Many people look to establish an SMSF purely to purchase a residential property. Whilst there are many advantages to holding a property in an SMSF including, accessing a pool of money you can’t normally touch and the lower rate of tax payable on income and capital gains.
The downside is that the superannuation environment is heavily regulated and there are a number of rules which trustees need to be mind full of.
Firstly are the restrictions on acquisition. You cannot purchase a residential property from yourself, your relatives, family companies or family trusts regardless of whether it is purchased on commercial terms at market value.
Secondly are the restrictions on use. A residential property cannot be used by yourself, or anyone related to you including private companies and trusts even if commercial rates of rent are being paid. Even in retirement this still applies. If a related party wants to use the property, it must first be transferred out as a benefit payment.
Thirdly involves the valuation of the property. The legislation governing an SMSF requires that all assets are recorded at market value. This implies that trustees of the fund will need to be responsible for ensuring that they provide a market value of the property to their accountant each year. This can be done by an online property valuation service, a real estate agent or even the trustees themselves. Consideration needs to be given to the value of similar properties in the area and what like properties have been sold for. Consideration should also be given to whether there have been improvements made since the last valuation.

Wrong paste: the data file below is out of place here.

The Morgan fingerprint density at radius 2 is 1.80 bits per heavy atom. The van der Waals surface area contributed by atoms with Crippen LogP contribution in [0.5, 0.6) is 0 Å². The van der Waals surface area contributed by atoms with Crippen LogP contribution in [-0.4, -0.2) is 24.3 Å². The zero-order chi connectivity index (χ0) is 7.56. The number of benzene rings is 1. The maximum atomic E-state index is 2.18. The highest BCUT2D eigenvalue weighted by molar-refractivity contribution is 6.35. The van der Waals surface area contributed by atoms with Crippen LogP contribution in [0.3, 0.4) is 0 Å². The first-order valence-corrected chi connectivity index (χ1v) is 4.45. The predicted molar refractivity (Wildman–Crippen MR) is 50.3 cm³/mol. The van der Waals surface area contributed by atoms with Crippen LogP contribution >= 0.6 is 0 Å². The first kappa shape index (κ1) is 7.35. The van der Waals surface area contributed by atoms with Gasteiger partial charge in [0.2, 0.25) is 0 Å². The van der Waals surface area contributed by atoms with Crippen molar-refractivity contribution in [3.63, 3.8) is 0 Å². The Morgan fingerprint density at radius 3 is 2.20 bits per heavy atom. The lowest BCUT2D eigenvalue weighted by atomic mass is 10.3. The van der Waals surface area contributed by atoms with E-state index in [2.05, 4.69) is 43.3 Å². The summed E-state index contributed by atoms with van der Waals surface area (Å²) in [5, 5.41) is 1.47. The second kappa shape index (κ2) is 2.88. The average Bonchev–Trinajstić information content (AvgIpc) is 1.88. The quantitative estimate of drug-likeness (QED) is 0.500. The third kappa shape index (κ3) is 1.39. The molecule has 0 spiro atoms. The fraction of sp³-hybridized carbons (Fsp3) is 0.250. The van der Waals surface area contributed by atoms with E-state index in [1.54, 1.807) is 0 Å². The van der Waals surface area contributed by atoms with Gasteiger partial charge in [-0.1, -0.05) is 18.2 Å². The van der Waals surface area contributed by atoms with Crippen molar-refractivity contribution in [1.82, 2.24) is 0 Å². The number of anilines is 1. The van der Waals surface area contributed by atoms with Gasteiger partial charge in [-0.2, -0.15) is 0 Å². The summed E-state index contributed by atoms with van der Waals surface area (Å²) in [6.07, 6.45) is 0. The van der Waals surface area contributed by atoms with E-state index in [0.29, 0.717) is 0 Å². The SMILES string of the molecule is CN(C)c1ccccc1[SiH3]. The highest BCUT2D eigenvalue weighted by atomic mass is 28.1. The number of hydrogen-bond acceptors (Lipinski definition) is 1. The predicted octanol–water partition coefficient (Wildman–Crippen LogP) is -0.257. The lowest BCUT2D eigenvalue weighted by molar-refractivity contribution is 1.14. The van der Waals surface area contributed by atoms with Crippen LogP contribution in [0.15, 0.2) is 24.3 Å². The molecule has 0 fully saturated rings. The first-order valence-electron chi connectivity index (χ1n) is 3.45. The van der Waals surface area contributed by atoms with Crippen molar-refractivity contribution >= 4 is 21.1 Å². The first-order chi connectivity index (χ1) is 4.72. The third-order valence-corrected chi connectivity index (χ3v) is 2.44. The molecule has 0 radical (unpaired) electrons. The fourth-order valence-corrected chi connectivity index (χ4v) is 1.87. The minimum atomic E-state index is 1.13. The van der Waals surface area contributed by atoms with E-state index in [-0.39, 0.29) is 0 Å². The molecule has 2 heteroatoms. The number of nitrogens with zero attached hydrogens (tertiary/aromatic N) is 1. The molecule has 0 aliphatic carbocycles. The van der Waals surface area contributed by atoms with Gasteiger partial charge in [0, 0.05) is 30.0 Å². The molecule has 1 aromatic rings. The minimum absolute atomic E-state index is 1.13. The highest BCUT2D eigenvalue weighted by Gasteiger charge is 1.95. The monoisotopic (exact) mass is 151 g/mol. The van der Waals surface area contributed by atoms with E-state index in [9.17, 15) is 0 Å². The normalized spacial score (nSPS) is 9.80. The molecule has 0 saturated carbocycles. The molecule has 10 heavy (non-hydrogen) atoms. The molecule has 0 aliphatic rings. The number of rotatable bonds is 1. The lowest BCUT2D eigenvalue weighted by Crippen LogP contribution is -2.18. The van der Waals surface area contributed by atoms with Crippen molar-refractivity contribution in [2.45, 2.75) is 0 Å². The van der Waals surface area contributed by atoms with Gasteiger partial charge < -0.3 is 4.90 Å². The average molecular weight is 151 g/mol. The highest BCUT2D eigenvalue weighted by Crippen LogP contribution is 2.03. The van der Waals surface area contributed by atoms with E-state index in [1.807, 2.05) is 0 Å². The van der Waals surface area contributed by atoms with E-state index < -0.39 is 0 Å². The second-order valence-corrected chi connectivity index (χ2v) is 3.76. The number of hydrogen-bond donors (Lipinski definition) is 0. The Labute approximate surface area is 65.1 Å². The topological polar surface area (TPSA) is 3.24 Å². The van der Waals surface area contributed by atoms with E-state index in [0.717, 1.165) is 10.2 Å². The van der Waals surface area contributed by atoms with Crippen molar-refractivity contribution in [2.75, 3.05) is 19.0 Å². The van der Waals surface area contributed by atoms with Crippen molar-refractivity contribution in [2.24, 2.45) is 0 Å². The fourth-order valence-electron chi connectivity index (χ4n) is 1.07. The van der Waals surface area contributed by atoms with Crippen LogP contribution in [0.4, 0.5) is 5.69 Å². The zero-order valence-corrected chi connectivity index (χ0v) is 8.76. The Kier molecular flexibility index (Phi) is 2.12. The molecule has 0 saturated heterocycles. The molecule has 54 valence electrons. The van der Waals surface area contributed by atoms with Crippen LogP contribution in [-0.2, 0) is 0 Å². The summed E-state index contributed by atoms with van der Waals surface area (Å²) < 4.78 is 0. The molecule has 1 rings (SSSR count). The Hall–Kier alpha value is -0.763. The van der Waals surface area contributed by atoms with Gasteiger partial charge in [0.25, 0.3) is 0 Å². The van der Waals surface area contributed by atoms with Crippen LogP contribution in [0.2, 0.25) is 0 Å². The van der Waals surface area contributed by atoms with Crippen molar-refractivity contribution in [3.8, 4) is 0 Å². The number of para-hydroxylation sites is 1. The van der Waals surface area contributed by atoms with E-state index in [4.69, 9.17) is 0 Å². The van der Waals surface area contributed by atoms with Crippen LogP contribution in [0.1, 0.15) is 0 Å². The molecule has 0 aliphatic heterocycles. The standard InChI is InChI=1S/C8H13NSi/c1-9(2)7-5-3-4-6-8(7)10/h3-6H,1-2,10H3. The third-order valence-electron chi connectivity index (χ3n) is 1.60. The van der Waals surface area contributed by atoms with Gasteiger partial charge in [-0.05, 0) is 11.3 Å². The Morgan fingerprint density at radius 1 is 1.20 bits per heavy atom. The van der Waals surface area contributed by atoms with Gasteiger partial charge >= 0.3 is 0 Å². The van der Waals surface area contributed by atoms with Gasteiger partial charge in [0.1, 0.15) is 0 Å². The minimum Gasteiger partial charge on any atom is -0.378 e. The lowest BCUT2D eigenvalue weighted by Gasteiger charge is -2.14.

In addition to the above care should be taken when signing contracts that the correct name is being reflected. If there is a borrowing involved the name on the contract may vary depending on which state the property is in. Recording assets in the wrong name can not only have adverse consequences on the fund but can also result in the payment of double stamp duty to correct the error. If in doubt seek expert advice!
Business Real Property
Business Real Property is one area of the Australian superannuation legislation where concessions abound. However, it is vitally important to ensure that the requirements of the Superannuation Industry Supervision Act 1993 (SIS Act) are satisfied under Section 66 (5) in order to ensure that the concessions are available to your SMSF without adverse repercussions.
Business Real Property Concessions
Concessions are available for real property which is used “wholly and exclusively” in one or more businesses, as the name implies. Providing an asset satisfies this definition, an SMSF may be allowed to acquire this asset from, or lease this asset to a related party without breaching the prohibition on related party asset acquisitions (Section 66 (1) SIS Act) or creating an ‘in-house asset’ (see in-house assets). Business Real Property may be acquired by an SMSF from a related party, where the fund provides consideration that reflects the true market value of the property. The property may also be leased to a related party on commercial terms at an appropriate level of rent so as to reflect the market rate.
Satisfying the Requirements
‘Real Property’ here refers to land over which a specific title can be held and includes anything fixed to the land, such as buildings, fences and bridges.